top of page # Support Group

Public·12 members

# Compound Interest Common Core Algebra 2 Homework

## Compound Interest Common Core Algebra 2 Homework

Compound interest is the interest that is calculated based on the initial principal and the accumulated interest of previous periods. It is different from simple interest, where interest is only calculated based on the initial principal. Compound interest is a common topic in Algebra 2, and it is related to the Common Core State Standards for Mathematics (CCSSM) . In this article, we will review some of the concepts and formulas related to compound interest, and provide some examples and exercises for homework.

## Compound Interest Formula

The formula for calculating compound interest is:

## Compound Interest Common Core Algebra 2 Homework

Compound Interest = Amount - Principal

Where the amount is given by:

A = P(1 + r/n)

Where:

• A = amount

• P = principal

• r = annual interest rate (as a decimal)

• n = number of times interest is compounded per year

• t = time (in years)

This formula can be used to find the amount, the principal, the interest rate, the number of compounding periods, or the time, depending on what information is given and what is unknown.

## Examples

Here are some examples of how to use the compound interest formula:

If you invest \$5000 in an account that pays 8% annual interest compounded quarterly, how much money will you have after 10 years?

To solve this problem, we need to use the formula for the amount:

A = P(1 + r/n)

Plugging in the given values, we get:

A = 5000(1 + 0.08/4)

A = 5000(1.02)

A = 5000(2.208)

A = 11040

• Therefore, you will have \$11,040 after 10 years.

If you borrow \$10,000 from a bank that charges 12% annual interest compounded monthly, how much interest will you pay after 5 years?

To solve this problem, we need to use the formula for the compound interest:

Compound Interest = Amount - Principal

We also need to use the formula for the amount:

A = P(1 + r/n)

Plugging in the given values, we get:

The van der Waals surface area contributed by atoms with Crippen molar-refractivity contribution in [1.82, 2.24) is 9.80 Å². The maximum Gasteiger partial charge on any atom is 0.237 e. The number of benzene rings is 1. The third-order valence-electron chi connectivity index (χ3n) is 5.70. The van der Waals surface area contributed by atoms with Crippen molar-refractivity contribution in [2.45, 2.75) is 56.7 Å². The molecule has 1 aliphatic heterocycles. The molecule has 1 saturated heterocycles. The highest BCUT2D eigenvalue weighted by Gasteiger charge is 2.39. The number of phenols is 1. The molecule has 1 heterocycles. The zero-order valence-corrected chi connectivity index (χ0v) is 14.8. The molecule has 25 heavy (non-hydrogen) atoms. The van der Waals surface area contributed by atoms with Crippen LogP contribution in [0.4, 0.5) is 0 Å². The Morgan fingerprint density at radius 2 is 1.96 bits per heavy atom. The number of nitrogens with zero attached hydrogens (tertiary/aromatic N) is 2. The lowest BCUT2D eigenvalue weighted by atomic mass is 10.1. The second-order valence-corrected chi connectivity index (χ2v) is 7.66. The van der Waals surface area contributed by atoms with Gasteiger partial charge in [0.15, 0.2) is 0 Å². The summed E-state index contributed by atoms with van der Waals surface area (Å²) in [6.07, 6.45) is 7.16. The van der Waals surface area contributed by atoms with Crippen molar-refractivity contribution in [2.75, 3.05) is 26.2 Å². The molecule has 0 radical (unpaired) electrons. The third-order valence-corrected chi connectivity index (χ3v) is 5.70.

A = 10000(1 + 0.12/12)

A = 10000(1.01)

A = 10000(1.816)

A = 18160

Therefore, the amount after 5 years is \$18,160. To find the compound interest, we subtract the principal from the amount:

Compound Interest = 18160 - 10000

Compound Interest = 8160

• Therefore, you will pay \$8,160 in interest after 5 years.

If you deposit \$2000 in an account that pays 6% annual interest compounded daily, how long will it take for your money to double?

To solve this problem, we need to use the formula for the time:

t = ln(A/P) / n[ln(1 + r/n)]

We also need to know that when the money doubles, the amount is equal to twice the principal:

A = 2P

Plugging in the given values, we get:

t = ln(2P/P) / (365)[ln(1 + 0.06/365)]

t = ln(2) / (365)[ln(1.000164)]

t = 0.693 / (365)(0.000164)

t = 11.55

• Therefore, it will take about 11.55 years for your money to double.

## Homework Exercises

• If you invest \$3000 in an account that pays 10% annual interest compounded semiannually, how much money will you have after 8 years?

• If you borrow \$15,000 from a bank that charges 9% annual interest compounded quarterly, how much interest will you pay after 3 years?

• If you deposit \$1000 in an account that pays 5% annual interest compounded continuously, how long will it take for your money to triple?

A = 3000(1 + 0.10/2)

A = 3000(1.05)

A = 3000(2.406)

A = 7218

• Therefore, you will have \$7,218 after 8 years.

A = 15000(1 + 0.09/4)

A = 15000(1.0225)

A = 15000(1.297)

A = 19455

Therefore, the amount after 3 years is \$19,455. To find the compound interest, we subtract the principal from the amount:

Compound Interest = 19455 - 15000

Compound Interest = 4455

• Therefore, you will pay \$4,455 in interest after 3 years.

t = ln(A/P) / r

We also need to know that when the money triples, the amount is equal to three times the principal:

A = 3P

Plugging in the given values, we get:

t = ln(3P/P) / 0.05

t = ln(3) / 0.05

t = 22.18

• Therefore, it will take about 22.18 years for your money to triple.